What’s In A Name?

The Spin

I could see it coming a mile away. It was the minute I watched the Serena Williams’ video of her post match interview after her second round win. A reporter asked Serena about the All England’s proclivity of using the married names of the women at the time they won events.  Serena, as you know recently got married, and she is now addressed as Mrs. Williams.  Some have opined that this is because she has not taken her husband’s name.  I don’t know when Serena revealed this little tidbit (or if she ever did), but that is the story going the rounds.

The names of players like Evonne Goolagong, Billie Jean King and Chris Evert, are engraved on the Wall of Champions.  Their names reflect their marital status at the time when they won their titles.  The Wall of Champions not only provides us with the historical information of who won the trophy, but their names at the time they won their trophies.  It is now 2018 and apparently it is now the thing to go back in time and right all the wrongs of the All England Club, starting with how the names of the players are engraved on the Wall of Champions.

The article written in the New York Times seems to suggest that the husbands of the women who won titles while they were married were being given credit for the women’s achievements.  I had to read the article a few times to make sure that I was not missing the point of the article.

In the Caribbean (where I am from), women are now holding on to their maiden names (and yes until there is a different name for it, that is what it is) even after they are married.  They do so to honour their parents (if their parents were married).  For some women their maiden name has long been their identity.  If you practice law, the name under which you were admitted to practice law does not change once you get married.  As a matter of fact, once you are married, it is a long convoluted process to get your professional name to reflect your marital status, so many women who are professionals have 2 names: professional and personal.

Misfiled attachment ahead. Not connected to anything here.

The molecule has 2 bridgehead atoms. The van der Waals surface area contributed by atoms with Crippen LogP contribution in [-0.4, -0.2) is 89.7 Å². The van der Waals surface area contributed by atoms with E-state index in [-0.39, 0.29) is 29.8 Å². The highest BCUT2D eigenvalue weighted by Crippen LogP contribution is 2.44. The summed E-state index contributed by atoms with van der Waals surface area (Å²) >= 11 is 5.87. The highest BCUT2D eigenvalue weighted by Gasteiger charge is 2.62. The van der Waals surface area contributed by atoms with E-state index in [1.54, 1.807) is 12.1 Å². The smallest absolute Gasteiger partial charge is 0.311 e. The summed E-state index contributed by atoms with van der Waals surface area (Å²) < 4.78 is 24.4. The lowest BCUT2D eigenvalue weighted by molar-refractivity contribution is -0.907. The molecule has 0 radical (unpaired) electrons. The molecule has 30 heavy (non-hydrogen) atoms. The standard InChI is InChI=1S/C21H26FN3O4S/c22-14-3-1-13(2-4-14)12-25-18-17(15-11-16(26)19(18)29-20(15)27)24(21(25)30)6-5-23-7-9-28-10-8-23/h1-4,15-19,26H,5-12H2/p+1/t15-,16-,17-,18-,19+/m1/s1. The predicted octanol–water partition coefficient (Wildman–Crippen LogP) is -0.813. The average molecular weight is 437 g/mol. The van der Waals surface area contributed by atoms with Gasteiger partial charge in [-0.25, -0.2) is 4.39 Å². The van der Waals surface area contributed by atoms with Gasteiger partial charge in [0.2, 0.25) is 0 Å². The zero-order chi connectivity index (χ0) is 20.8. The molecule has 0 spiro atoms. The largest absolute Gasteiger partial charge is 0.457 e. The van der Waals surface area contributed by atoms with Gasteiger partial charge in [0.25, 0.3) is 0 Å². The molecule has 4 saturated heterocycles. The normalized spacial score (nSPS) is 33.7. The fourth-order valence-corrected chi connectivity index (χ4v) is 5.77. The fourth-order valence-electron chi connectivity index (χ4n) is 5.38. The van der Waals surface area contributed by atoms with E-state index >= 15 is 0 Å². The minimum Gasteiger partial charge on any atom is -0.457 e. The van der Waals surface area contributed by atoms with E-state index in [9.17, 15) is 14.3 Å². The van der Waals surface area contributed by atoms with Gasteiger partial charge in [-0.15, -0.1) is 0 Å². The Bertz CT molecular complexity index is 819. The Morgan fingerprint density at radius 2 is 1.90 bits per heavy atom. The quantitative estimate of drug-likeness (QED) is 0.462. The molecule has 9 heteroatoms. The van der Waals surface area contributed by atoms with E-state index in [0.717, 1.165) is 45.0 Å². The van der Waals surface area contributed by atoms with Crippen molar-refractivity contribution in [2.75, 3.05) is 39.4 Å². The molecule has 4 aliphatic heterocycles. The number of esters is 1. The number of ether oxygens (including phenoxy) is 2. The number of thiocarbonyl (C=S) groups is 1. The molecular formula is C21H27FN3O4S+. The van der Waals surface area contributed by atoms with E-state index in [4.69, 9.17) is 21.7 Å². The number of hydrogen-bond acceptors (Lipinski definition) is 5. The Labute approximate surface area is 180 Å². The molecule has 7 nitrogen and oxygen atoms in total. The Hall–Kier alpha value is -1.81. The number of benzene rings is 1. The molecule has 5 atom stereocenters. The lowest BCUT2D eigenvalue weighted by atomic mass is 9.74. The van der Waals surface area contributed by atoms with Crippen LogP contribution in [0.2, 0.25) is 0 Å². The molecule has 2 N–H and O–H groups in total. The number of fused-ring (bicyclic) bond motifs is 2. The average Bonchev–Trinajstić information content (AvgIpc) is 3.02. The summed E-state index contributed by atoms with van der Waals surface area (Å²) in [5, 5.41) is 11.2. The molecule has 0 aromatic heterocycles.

I have always liked that the umpires at Wimbledon refer to the women as either Ms. or Mrs.  Call me old fashioned but there is just something very genteel about that.  If the women had a problem with it, I am sure at some point this issue would have been raised.  By contrast, I find the way US Open’s way of referring to the women just by their last names particularly crass. Perhaps the reason for this is after watching tennis for about 3 months during the European swing, where all the women are referred to as Mademoiselle/Madame (French) and then Ms/Mrs (UK), my ears have become attuned to the way in which the women are addressed.  During the American summer hard court swing, the women are referred to by their last names, which just takes away a little bit of flavour from the whole proceedings (maybe it is just me).

These days as part of the MeToo movement, people seem hell bent on going back in time to try and right all the wrongs.  It started a few years ago with people getting upset over a Dean Martin song (Baby Its Cold Outside).  I like that song.  I have always considered it a song about a man trying to convince a woman to stay with him rather than going outside in the cold.  Unfortunately, once someone had embedded in my mind that this song reflected rape culture, I no longer enjoyed listening to it, because now I listen to the song, and think damn, he is trying to drug this poor woman.